The Pitch Winners: Where Are They Now?
The Pitch, according to Neukom Digital Arts Leadership and Innovation Lab executive director Lorie Loeb, is an event that “provides a place where students, faculty and staff can pitch their big ideas” before a live audience and panel of judges. The participants, 20 groups in total, have just two minutes each to present their innovations before the panel selects three winners. The audience also chooses a fourth.
Loeb says she looks for ideas that “could make an impact.” She said she is impressed by the increasingly strong quality of the pitches, as well as the huge diversity in the types of ideas. The event will continue this term, with the final pitches heard on May 28 at 7 p.m. in Loew Auditorium.
I spoke with some of the winners from the fall and winter to see how their projects have developed since The Pitch.
Stephen Malina ’15 and Matt Ritter ’15 worked together to develop RepCoin, an online marketplace where users can label themselves as experts in various skills. Others can then confirm these skills through a currency called “reps.”
According to Ritter, it “creates a consolidated source of reputation, something that is very fragmented on the internet right now.”
Malina and Ritter are both writing their theses on RepCoin, so they’re currently focused on completing the academic analysis of their idea. After winning in the fall as the audience choice, their site reached its most active point in March at 400 users. This made them realize “it would take a lot more work to get beyond the Dartmouth plateau and break into a wider market,” Malina said.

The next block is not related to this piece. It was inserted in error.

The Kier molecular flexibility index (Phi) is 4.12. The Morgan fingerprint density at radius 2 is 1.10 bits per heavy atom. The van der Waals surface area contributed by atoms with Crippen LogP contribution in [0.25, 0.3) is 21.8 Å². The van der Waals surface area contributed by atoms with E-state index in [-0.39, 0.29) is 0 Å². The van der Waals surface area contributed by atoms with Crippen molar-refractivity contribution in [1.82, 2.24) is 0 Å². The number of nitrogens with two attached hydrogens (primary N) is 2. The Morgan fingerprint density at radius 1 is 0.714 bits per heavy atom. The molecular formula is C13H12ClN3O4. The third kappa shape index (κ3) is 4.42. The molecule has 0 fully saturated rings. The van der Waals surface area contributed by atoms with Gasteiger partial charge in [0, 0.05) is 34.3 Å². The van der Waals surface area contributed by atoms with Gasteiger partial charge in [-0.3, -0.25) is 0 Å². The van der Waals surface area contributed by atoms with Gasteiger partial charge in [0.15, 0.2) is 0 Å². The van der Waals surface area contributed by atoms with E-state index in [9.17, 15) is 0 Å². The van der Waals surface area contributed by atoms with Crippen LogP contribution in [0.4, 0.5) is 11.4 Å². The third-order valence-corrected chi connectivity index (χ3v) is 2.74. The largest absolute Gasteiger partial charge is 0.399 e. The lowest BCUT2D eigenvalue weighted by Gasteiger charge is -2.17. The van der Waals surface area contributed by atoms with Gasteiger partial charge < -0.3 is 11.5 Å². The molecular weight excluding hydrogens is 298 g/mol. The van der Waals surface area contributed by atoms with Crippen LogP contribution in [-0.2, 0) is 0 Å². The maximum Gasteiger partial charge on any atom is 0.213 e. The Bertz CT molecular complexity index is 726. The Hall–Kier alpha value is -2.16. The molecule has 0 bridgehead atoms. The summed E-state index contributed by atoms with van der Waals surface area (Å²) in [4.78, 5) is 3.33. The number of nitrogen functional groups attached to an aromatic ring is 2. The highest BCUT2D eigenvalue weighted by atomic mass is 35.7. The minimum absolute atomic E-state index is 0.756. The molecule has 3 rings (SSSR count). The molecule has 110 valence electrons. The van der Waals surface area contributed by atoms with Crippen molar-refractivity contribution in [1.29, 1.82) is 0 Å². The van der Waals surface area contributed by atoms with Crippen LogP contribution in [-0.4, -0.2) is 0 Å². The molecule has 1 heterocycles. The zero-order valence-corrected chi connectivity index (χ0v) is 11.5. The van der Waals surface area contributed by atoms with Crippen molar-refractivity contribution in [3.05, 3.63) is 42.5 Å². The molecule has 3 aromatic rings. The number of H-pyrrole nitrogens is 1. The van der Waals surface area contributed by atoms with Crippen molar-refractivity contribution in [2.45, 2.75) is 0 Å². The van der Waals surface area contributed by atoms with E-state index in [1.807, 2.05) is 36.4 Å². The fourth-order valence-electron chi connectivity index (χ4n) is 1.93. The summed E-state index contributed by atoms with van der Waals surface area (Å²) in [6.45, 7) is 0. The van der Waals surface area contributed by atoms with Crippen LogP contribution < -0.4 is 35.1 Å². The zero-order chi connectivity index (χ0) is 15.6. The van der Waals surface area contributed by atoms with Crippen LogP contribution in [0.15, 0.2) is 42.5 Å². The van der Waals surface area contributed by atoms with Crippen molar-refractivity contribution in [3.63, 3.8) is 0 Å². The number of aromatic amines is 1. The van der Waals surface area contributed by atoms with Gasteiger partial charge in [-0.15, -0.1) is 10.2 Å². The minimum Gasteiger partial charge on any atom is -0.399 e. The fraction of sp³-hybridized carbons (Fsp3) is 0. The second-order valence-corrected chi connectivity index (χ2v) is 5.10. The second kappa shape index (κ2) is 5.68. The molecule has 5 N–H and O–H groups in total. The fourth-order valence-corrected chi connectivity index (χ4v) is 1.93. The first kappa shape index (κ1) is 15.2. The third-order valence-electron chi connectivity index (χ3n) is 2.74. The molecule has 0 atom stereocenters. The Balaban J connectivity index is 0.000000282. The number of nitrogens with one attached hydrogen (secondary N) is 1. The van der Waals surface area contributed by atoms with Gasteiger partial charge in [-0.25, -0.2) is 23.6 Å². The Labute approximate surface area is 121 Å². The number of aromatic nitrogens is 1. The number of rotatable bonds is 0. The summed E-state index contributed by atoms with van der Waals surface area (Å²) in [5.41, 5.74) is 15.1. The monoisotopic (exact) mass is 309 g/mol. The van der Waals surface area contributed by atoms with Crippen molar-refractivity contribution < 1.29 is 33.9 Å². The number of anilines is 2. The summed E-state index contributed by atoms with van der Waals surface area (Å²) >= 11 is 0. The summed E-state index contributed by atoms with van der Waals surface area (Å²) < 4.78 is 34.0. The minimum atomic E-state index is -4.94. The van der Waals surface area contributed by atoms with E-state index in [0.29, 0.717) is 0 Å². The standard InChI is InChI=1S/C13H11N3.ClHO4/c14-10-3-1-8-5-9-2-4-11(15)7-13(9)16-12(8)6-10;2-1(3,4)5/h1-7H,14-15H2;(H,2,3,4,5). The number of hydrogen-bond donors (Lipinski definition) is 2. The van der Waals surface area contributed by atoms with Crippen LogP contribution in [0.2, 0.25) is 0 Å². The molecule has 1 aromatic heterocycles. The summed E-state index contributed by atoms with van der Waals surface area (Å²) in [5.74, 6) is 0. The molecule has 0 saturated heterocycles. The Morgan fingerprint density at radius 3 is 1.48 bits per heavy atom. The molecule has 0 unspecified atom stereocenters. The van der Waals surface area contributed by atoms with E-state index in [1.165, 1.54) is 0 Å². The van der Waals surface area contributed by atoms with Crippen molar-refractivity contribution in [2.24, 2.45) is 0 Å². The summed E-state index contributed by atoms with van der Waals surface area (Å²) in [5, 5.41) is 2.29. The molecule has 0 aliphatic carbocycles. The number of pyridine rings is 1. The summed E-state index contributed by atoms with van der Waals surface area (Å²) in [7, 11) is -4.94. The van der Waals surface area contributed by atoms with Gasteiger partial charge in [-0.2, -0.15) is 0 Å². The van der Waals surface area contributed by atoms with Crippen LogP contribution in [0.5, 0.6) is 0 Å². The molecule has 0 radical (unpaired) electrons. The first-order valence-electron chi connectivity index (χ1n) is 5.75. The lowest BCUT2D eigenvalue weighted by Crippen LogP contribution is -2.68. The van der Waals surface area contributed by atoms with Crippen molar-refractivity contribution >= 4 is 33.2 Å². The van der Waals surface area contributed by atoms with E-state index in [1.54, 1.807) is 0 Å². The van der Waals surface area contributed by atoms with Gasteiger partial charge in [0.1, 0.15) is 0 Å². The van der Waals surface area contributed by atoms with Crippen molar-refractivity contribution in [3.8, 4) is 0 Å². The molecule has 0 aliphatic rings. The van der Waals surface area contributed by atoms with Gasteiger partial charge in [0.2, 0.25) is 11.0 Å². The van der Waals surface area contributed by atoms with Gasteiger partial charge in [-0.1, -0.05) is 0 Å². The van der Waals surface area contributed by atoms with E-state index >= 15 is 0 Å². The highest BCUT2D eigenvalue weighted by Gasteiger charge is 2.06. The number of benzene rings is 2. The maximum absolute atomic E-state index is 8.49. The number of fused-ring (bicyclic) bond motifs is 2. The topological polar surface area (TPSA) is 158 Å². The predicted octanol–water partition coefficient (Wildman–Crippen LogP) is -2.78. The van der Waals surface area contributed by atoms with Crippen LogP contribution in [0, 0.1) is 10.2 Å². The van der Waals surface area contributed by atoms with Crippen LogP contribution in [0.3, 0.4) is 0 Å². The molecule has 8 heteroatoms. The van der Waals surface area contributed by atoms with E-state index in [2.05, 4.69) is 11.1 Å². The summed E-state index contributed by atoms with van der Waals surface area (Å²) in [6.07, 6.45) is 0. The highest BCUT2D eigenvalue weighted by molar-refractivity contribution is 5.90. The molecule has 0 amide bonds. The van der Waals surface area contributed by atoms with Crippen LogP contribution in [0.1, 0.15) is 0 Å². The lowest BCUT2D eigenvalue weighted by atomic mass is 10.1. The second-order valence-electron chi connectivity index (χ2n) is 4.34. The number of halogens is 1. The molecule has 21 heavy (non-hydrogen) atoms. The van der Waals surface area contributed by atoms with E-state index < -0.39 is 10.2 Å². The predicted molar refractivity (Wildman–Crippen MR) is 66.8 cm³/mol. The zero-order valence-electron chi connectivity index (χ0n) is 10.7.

George Boateng ’16 presented SpeedAlert!, a device for vehicles in Ghana that displays a car’s speed next to the speed limit of that area, at The Pitch in the fall. Boateng has since been working on building and writing code for the device. He’s also been in communication with the National Road Safety Commission in Ghana to acquire the speed limits in certain locations.
Shannon Carman ’17 collaborated with Dartmouth Humanitarian Engineering and graduate students at Thayer to develop SafaPani, a filter that removes arsenic from groundwater in areas like Nepal, Bangladesh and India. The funding that they received has been helpful for completing the project, Carman said.
“We’re building more prototypes to speed up the testing process,” Carman said. “This summer we’re going to do extensive testing, then run field trials to see how well it actually does in-country.”
Carman hopes they will eventually have a partner in-country to help tap into distribution networks.
Haider Syed, a Ph.D. student in computer science, co-created Altr, an app that students and instructors can use in the classroom. It records class lectures and allows a student to mark a certain section as “important,” “confusing,” “on-exam,” and “a reminder, and stores the clips, which can be shared with others.
Instructors can receive real-time feedback through the app or they can view it after the lecture. Currently, Sayed says they’re “further developing the student side, which will hopefully be completed by the end of the term to test it with students next fall.” They are also working to make it available for iPhones. His team will be pitching the idea again at the 2015 MassChallenge in the semi-final round.
Loeb hopes The Pitch will help to carry ideas to whatever their next levels may be.
“It’s a great way for testing — they can learn from it and take it to the next project,” Loeb said. “It creates a kind of spirit of creativity that we hope to foster around campus.”